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Jeffrey D. Allred, Deseret News
Gov. Gary Herbert speaks to supporters at the Hilton in Salt Lake City Tuesday, Nov. 6, 2012.

SALT LAKE CITY — Gov. Gary Herbert handily won his first full term in office Tuesday, beating Democratic challenger Peter Cooke 69 percent to 27 percent, with 91 percent of precincts statewide reporting.

"It's a great night for Republicans in Utah and a great night for Utah," Herbert said. "We've got a lot to be thankful for, and we're certainly humbled by the opportunity to serve the next four years."

Herbert thanked countless volunteers, voters and his family. He then said that with Mitt Romney's loss in the presidential race, it is even more imperative that states lead out.

"The best hope for America as we go forward is the states," he said. "And led by Republican governors, this country will survive, we'll have a bright future and Utah will be the one to help lead by example."

Herbert said that through "unprecedented partnerships," he would continue to lead the state with principles espoused by the Republican Party and that Romney fought for, including empowering the private sector, raising the bar when it comes to educational achievement and maintaining efficiency in government.

"We're going to show the rest of America that we can do more with less, protect the taxpayers' dollars and grow the economy, providing economic opportunity and jobs for our population," Herbert touted.

He said not much will change going forward, but more concern might be had for water conservation efforts throughout the Beehive State.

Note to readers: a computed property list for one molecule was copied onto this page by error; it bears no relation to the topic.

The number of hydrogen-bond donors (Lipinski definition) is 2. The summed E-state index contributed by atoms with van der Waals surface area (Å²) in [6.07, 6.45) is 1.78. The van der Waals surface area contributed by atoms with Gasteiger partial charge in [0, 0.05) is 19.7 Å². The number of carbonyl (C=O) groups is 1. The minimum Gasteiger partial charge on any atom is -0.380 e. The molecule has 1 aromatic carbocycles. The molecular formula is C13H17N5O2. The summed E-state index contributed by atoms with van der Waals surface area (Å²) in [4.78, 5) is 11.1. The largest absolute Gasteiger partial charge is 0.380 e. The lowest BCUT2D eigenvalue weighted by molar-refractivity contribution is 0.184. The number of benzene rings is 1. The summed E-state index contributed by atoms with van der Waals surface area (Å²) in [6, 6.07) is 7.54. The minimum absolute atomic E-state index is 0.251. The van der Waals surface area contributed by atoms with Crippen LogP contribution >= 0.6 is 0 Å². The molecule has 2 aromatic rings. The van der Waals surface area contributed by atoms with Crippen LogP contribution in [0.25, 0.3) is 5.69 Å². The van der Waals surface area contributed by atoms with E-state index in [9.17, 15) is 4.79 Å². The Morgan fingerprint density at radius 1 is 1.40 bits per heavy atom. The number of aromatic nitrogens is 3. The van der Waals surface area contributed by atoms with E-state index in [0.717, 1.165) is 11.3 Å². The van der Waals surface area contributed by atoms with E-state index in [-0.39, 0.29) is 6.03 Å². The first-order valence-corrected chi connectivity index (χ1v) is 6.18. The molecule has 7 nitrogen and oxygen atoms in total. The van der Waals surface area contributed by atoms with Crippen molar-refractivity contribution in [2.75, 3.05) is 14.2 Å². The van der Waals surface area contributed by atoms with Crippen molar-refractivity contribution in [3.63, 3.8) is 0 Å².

Cooke graciously conceded the race to Herbert on Tuesday night, with no regrets on how his campaign played out.

"Vince Rampton and I gave all we had. We were outspent twelve to one, but we established some issues that I think will be a benchmark for us to all look at and see, as a state, how we can become better," Cooke said, pointing at education and environment.

"Elections happen, and now we move on. We'll support the governor any way we can to help him continue his course," he said.

Herbert, who took over as governor in 2009 after former Gov. Jon Huntsman Jr. stepped down to become U.S. ambassador to China, won a special election two years ago for the remainder of Huntsman's term against Salt Lake County Mayor Peter Corroon.

This year, Herbert faced a less well-funded opponent in Cooke, a retired U.S. Army Reserve general and businessman who served in the administration of Utah's last Democratic governor, the late Scott Matheson, back in the 1980s.

Cooke had campaigned hard much of the year but had difficultly gaining traction with his message. He focused on what he saw wrong with Herbert's leadership but offered few specific solutions.

For example, Cooke said, he would spend some $2 billion more on education over the next four years, but would not be able to identify where the additional money would come from until he was in office and had access to state resources.

Herbert didn't even hit the campaign trail until late October. He raised more than $2.2 million compared with Cooke's nearly $360,000, with the help of New Jersey Gov. Chris Christie, the keynote speaker at Herbert's annual Governor's Gala.

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The governor did face an intraparty challenge from conservatives, including tea party activist David Kirkham and former congressional candidate Morgan Philpot, but won the GOP nomination at the party's state convention in June.

Throughout the campaign, Herbert emphasized Utah's strong showing in national business and other rankings, while Cooke suggested the state was still struggling to recover from the country's economic downturn.

Though Herbert continued his upbeat assessment of Utah, he tempered his statements with a reminder to the state's residents that there are still challenges ahead. 

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